“What did we do to deserve you?”
Every once in a while a film comes along that fundamentally changes who you are. It helps you to grow, adapt, to learn and to love. In my year and a half of film criticism, this has by far been my hardest review. That’s because Inside Out, a PG Pixar movie aimed at children, is one of the most challenging and complex movies you can see. It’s emotionally manipulative while being gentle and wise. And it’s too smart for its own good. Which, ironically, is an absolutely brilliant attribute to have. This is life animated…literally. Pixar’s latest feature is not only just a rare moviegoing experience; it is a rare life event. One that makes you realistically rehash your own past as well as look forward to what the future may potentially hold. Inside Out accomplishes in 2 hours what most psychoanalysts can’t over a lifetime of sessions. You will be hard pressed to see a better movie this year or any other.
The braintrust at Pixar, this time led by Writer/Director Pete Docter, match the opening minutes of Up in terms of laying an emotional blueprint and path. Honestly, it’s just incredible. Our protagonists populate the mind of Riley (Kaitlyn Dias). She’s 11, lives in Minnesota, and the cold winters have instilled a passion for hockey. Riley is your typical young girl, bright and blue eyed, and by making her such Docter creates a character we can understand or at least recognize. And then her family moves to San Francisco for Dad’s work. Gone are school, friends, sports. It’s a bad wheel of fortune that lands on bankrupt. All the while, the insides of Riley’s mind try to process and handle the situation, creating the outward actions and emotions that the title propagates.
Up in Headquarters (literally Riley’s head), Joy (Amy Poehler) is the pilot. There isn’t much to her…because, well, she’s sheer Joy. As goes for the rest of the ragtag enterprise crew. Fear (Bill Hader) helps keep Riley safe, almost too much. Anger (Lewis Black) is the necessary reactionary of the group. Disgust (Mindy Kaling) remains composed of broader thoughts like jealously and materialism. And then there is Sadness (Phyllis Smith). She’s the outsider, the loner, the one who can’t do anything right or wrong. Sadness simply is not wanted. She literally reaches out, touching memories Joy holds so close to her happy heart, and turns them blue. There’s a scuffle over Riley’s core memories (those that most shape her personality), which results in Joy and Sadness being jettisoned off to the banks of long distance memory. They must trek through the folds and creases of Riley’s mind back to headquarters before the bad turns worse. Before Riley shuts down altogether.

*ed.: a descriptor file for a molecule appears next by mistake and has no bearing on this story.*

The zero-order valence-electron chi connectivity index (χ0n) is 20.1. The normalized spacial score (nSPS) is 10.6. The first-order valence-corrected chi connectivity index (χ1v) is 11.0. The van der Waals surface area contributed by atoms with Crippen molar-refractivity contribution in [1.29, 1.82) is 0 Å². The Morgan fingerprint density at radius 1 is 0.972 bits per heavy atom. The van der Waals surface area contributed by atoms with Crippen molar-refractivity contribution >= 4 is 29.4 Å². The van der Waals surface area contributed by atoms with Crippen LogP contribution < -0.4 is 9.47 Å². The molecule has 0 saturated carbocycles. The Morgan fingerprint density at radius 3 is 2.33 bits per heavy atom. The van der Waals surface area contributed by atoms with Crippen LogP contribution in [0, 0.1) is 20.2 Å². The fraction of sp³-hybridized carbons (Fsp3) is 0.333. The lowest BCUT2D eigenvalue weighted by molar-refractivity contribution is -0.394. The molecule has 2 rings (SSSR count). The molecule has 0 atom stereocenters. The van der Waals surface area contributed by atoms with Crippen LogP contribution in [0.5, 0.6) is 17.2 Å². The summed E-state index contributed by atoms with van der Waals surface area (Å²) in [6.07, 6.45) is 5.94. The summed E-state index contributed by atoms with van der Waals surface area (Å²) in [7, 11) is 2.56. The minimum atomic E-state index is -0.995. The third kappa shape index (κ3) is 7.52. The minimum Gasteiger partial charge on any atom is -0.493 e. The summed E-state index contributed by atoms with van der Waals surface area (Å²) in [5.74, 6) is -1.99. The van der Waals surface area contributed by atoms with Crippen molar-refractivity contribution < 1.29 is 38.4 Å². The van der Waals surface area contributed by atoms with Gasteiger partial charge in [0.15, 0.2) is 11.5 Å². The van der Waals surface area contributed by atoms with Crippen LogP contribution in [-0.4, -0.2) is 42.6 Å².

There are a lot of moments during Joy and Sadness’ journey that don’t really matter or push the story forward. But I didn’t care, because they are so wonderfully inventive and wildly creative. I’ll let you discover those parts along with them though, because the playground inspired recesses of the mind are truly extraordinary. The thought and design behind Inside Out is Academy Award worthy. Not just for animated feature either. Put this against the big boys, the melodramatic biopics and boring dramas. This is better. It’s truly mind-boggling that they were able to take the brain and its core concepts, of which still escape comprehension by even the smartest of us, and present them in a fashion understandable by kids and enticing enough for grownups. Inside Out, more than any other Pixar film, feels made for adults. Kids will both love it and not entirely get it, and while the execution doesn’t meet the level of Wall-E, it’s 10x smarter. This is the movie you’ll revisit with your kids, that they’ll share with their own, and will become as integral to understanding one another as simple conversation.